Painted buntings (Passerina ciris) are migratory passerine birds that nest on St. Catherines Island in the summer. The male species is one of the most colorful birds in North America— with a rich blue head, a yellow and green back, and deep red underparts. The species winters in southern Florida, Cuba, and Central America.

The painted bunting prefers habitats of dense brush nests located in scrub communities, wooded back dunes, palmetto thickets, and edges of woodlands and maritime hammocks. On St. Catherines Island, nesting is most consistent along the brushy western edge, in the marsh-upland interface. Nests are also occasionally found in light gaps in the island’s interior.

While common in some areas, painted bunting populations have been declining, especially the eastern population that breeds along the south Atlantic coast and winters in Florida and Cuba. The primary threats consist of habitat loss and degradation.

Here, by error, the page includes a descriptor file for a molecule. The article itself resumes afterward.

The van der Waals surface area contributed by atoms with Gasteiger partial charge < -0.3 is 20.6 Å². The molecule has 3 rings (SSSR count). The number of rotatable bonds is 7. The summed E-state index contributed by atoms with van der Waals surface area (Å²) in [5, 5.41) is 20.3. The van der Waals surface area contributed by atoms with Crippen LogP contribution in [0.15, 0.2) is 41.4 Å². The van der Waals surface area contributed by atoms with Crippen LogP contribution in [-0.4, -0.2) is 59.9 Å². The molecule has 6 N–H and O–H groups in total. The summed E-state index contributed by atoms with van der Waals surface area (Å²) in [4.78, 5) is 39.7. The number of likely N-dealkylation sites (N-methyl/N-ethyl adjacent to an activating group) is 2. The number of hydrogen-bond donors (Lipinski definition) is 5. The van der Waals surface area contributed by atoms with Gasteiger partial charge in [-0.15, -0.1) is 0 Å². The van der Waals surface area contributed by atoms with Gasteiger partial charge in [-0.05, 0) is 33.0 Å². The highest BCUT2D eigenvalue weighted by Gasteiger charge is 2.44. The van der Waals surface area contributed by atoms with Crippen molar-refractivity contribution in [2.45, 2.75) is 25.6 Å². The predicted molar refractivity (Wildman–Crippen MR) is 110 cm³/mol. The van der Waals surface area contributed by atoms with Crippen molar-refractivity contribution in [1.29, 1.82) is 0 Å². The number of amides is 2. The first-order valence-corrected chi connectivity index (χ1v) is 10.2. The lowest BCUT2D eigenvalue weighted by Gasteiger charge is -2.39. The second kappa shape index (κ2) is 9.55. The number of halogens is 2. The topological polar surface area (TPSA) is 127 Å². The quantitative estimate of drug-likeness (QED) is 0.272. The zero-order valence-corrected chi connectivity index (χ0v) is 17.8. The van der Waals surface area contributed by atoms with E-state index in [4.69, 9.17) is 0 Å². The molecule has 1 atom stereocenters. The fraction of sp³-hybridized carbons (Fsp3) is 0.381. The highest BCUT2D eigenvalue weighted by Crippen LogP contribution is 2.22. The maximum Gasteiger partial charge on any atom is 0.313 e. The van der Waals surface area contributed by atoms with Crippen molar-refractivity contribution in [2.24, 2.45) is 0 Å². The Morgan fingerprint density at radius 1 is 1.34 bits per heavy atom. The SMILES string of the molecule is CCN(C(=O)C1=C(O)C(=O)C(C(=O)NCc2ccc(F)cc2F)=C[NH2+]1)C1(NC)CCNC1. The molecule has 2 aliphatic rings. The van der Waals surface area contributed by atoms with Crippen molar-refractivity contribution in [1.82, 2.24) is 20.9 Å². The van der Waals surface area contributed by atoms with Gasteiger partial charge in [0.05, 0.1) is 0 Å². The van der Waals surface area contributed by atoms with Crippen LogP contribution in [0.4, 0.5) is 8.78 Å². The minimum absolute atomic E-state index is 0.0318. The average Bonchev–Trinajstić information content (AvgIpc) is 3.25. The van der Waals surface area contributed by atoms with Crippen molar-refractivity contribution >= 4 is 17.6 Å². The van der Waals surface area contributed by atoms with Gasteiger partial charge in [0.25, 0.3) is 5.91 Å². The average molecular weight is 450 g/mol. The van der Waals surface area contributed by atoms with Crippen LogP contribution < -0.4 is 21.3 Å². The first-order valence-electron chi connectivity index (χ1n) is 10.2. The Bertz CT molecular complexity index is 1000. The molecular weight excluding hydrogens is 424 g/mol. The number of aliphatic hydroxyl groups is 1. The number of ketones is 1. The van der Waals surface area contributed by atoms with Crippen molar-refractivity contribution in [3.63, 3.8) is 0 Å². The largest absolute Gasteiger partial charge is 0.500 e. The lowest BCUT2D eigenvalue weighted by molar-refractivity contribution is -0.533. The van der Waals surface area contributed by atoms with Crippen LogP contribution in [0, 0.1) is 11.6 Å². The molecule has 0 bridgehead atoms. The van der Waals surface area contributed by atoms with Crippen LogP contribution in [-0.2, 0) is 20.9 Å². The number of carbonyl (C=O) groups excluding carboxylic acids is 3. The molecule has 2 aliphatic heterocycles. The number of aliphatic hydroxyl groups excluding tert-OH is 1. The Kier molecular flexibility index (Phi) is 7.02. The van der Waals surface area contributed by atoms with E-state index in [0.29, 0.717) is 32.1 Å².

The International Union for Conservation of Nature (IUCN) Red List classifies the species as “Near Threatened” and as a “Species of Concern” on the Partners in Flight Watch List.This species has been selected to represent early successional light gaps and edge habitat across the island. This habitat supports many bird and butterfly species.

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Source:

A Strategic Conservation Plan for St. Catherines Island, Georgia, Prepared for the St. Catherine’s Island Foundation – Robert D. Sutter, L. Gregory Low, Sara J. Gottlieb, June 2013.